It’s difficult to pinpoint what exactly made the ABS-CBN television show, “On the Wings of Love” (OTWOL), a worldwide pop culture phenomenon.
Many will say it was a confluence of factors.
Or you know, destiny. Fate.
OTWOL certainly has come a long way from when it premiered last August. From a lighthearted comedy-drama about the arranged marriage of working-class couple Leah Olivar (Nadine Lustre) and Clark Medina (James Reid), OTWOL has evolved into a more serious examination of love, family and relationships.
This change in the show’s dynamic, however, was not something that was easily embraced by its fans. Some noted that the series became uncharacteristically heavy and intense as it went on. The comedic moments that seemed to be an OTWOL trademark became few and far between.
When it was announced late last year that the show would be extended until February, I admit that I received the news with equal amounts of excitement and trepidation—excitement because there were more episodes to look forward to, but with the fear that the quality of the show would suffer.
The series’ recalibration into a more serious drama was, in the long run, a step in the right direction for everyone.
It can easily be seen in the profound growth as actors of lead stars Reid and Lustre.
Lustre, even in her breakout role in the film “Diary ng Panget,” was a star in the making, but her acting turn as the indecisive yet fiercely independent Leah displayed her range as a performer.
Reid, on the other hand, is practically unrecognizable from his early Wattpad film roles. I can’t even reconcile the Reid who played Cross Sanford in “Diary ng Panget” with the one who plays Clark in OTWOL. He has proven himself to be not just a pretty face.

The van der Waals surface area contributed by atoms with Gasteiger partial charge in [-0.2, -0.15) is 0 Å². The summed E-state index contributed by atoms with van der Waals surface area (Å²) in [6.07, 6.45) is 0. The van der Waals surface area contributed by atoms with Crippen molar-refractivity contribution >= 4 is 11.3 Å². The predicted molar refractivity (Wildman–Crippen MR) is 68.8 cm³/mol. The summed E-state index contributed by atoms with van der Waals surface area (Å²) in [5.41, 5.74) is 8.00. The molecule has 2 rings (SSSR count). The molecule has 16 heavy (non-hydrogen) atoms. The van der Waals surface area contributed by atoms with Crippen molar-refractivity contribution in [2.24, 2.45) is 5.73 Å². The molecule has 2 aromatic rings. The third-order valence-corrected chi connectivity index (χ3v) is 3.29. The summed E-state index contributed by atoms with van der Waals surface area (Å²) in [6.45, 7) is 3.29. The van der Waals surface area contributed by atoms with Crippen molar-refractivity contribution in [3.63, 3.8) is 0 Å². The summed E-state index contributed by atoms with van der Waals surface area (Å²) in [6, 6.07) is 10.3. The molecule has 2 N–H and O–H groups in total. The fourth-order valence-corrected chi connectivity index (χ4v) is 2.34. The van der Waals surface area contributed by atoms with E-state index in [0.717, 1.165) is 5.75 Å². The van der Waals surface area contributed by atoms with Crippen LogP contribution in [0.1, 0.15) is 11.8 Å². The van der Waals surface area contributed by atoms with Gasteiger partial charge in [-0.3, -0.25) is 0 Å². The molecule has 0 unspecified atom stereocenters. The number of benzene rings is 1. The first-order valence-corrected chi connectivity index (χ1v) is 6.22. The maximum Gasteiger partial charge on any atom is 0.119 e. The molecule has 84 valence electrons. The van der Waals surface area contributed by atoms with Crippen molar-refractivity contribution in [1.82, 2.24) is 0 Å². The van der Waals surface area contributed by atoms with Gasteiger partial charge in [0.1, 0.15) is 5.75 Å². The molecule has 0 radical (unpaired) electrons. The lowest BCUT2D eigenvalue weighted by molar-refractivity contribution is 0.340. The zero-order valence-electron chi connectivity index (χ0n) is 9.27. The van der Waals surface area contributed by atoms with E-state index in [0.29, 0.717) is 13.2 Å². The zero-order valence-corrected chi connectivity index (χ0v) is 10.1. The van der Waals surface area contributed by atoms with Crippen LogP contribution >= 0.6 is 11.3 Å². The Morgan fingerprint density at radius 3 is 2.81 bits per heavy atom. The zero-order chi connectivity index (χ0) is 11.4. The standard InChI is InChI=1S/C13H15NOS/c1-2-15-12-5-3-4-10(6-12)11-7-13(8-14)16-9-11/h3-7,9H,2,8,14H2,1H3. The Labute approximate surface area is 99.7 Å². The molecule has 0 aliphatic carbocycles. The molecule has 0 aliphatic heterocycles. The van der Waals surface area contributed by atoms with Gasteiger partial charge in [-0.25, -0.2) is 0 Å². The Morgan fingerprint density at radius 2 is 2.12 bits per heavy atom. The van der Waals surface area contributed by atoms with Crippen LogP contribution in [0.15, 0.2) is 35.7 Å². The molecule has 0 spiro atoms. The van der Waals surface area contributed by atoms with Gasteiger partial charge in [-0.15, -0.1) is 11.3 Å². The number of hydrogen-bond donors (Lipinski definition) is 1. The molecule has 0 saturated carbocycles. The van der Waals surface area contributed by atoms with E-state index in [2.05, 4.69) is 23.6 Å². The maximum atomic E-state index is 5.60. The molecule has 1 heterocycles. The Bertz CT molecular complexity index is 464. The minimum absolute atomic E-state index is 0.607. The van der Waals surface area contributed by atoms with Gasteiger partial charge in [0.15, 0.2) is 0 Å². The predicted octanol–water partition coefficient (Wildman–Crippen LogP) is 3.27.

The series also made sure to highlight its secondary characters, played by a slew of veteran actors: Mang Sol (Joel Torre), Tita Jack (Cherry Pie Picache), Lola Pachang (Nanette Inventor) and Rona (Isay Alvarez).
Let’s also not forget Bianca Manalo, who plays Tiffany, and who more than held her own in the dramatic scenes.
On the other hand, it would be remiss of me not mention how this extension posed certain challenges to the series, as well. Too long story lines (the Ilocos road trip), irrelevant story digressions (Do we really need to watch all those Harry-Audrey scenes?), unbelievable character decisions, and these past weeks’ time jumps have muddled the general narrative.
My OTWOL discussion group called this new version “OTWOL 2.0.” We often expressed our longing for the laid-back OTWOL of the early days, when Leah and Clark were at their happiest.
The best thing that came out of the extension was the introduction of Clark’s sidekicks: Axl (Benj Manalo) and Kiko (Rafael Sudayan). The #RaksNotDead odd couple often shouldered the comedy duties in the series, and truly, it was a relief to be able to laugh again amid all the drama.
Change is inevitable—necessary, too—even for a TV show. It’s better to evolve and make mistakes than stagnate.
With the series’ shift to a more sober tone, it’s clear that the writers still took great pains to deliver a grounded and carefully crafted story.
Except for the very soapy nature of Leah’s mom’s story line, most of the issues tackled on the show were real problems of real people. No wonder many people could relate to these characters.
Source of discourse
It isn’t just a TV show; it’s a source of discourse. Judging by the millions of social media posts since it premiered last year, OTWOL is a show that encouraged, maybe even demanded, discussion and analysis.